Maz Totterdell || The Bull & Gate, Kentish Town, London || 6th June 2012
It’s been a few years since I’ve spent a Wednesday night in Kentish Town. Big Sair and I zoomed down the M40 under the power and panache of the Dooper and arrived at the Bull and Gate just in good time.
I first heard Maz Totterdell on Steve Lamacq several months ago. I like my regular weekday dates with Lamo; I cook, dance a bit and generally end up being late for the next bit of life while he chats and plays me a great selection of tunes, old and new. As with all friends (even ones that live in your radio), he’s made some great recommendations.
Maz Totterdell is 15 years old. She really is young enough to be my daughter: quelle horreur! A girl with the look of Robert Smith’s love child playing self-penned pop/folk songs with the calm self-assurance of someone so much older.
As the star attraction, she took the unusual step of playing a set of 45 minutes at 8pm and then again at 10.15pm. Sandwiched in between were the supporting friends of Nadine Shah and Veil Cassini.
Nadine Shah, one girl and her keyboard, or sometimes guitar: I searched the vestiges of my mental back catalogue to give a commendable vocal metaphor. The best I can cross-match is Maria Callas meets Cat Power (if anyone else has tuned in to my thought patterns, please let me know, I think we should be friends). A short set of original songs lamenting some heartless bastard. (Aren’t they all, Nadine?) I wouldn’t mind seeing a fuller set with a bit more material. Promising.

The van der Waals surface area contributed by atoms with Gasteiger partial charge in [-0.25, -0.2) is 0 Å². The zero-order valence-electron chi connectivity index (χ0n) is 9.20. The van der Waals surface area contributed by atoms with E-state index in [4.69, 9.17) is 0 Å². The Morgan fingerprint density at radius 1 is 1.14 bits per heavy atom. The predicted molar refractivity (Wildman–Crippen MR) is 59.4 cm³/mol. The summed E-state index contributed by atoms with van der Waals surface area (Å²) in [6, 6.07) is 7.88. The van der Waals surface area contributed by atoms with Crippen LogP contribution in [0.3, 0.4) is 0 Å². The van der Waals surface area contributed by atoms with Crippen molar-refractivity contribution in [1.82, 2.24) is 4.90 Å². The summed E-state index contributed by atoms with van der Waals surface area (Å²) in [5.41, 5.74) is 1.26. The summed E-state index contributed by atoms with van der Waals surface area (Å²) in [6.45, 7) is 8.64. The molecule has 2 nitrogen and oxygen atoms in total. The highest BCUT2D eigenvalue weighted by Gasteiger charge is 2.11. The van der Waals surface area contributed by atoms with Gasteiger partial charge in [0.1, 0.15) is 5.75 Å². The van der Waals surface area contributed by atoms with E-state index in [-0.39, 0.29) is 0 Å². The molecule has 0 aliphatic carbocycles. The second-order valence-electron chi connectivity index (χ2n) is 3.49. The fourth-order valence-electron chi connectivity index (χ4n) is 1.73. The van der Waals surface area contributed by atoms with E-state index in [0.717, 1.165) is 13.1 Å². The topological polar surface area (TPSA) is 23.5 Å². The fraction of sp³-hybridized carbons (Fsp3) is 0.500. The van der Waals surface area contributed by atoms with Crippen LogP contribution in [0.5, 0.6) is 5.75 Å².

Big Sair did not fair so well with Veil Cassini. Lasted half a song, complained of bleeding ears and went to the bar. Lightweight, honestly… They had indeed embraced the back catalogue of the Pixies and Sonic Youth, with the sweat to prove it. My favourite was the penultimate tune that reminded me of a Silversun Pickups’ track from a few years back.
And so back to Maz. Her first set included half of her impressive debut album, Sweep: Kaleidoscope, Blushing Bride, Heart in My Pocket, and my original Maz hook, Counting My Fingers. Throw in a few extras and a supporting three piece band, of percussion, bass and violin and you’ve got all you need to get Big Sair smiling again.
Maz is quite mesmerising to watch and walks the very fine line of quiet self-confidence without ever tipping into precocious teenager-angst territory. And she manages to do this because she is very, very good, sings beautifully without strain and takes genuine joy in performing live. There’s a little bit of a Kate Nash twang at times in songs like Lazy Day but her voice is so much purer, stronger and well, to be honest, better.
Her second set featured more covers, and covers that were good choices – Ever Fallen in Love, The Boy With the Thorn in His Side, Back to Black, and Girl With One Eye – plus the rest of the album.
Loved it: proper five star girl power. A new Mazzy shaped star: I say one to watch.
Watch her perform Counting My Fingers for BBC Introducing.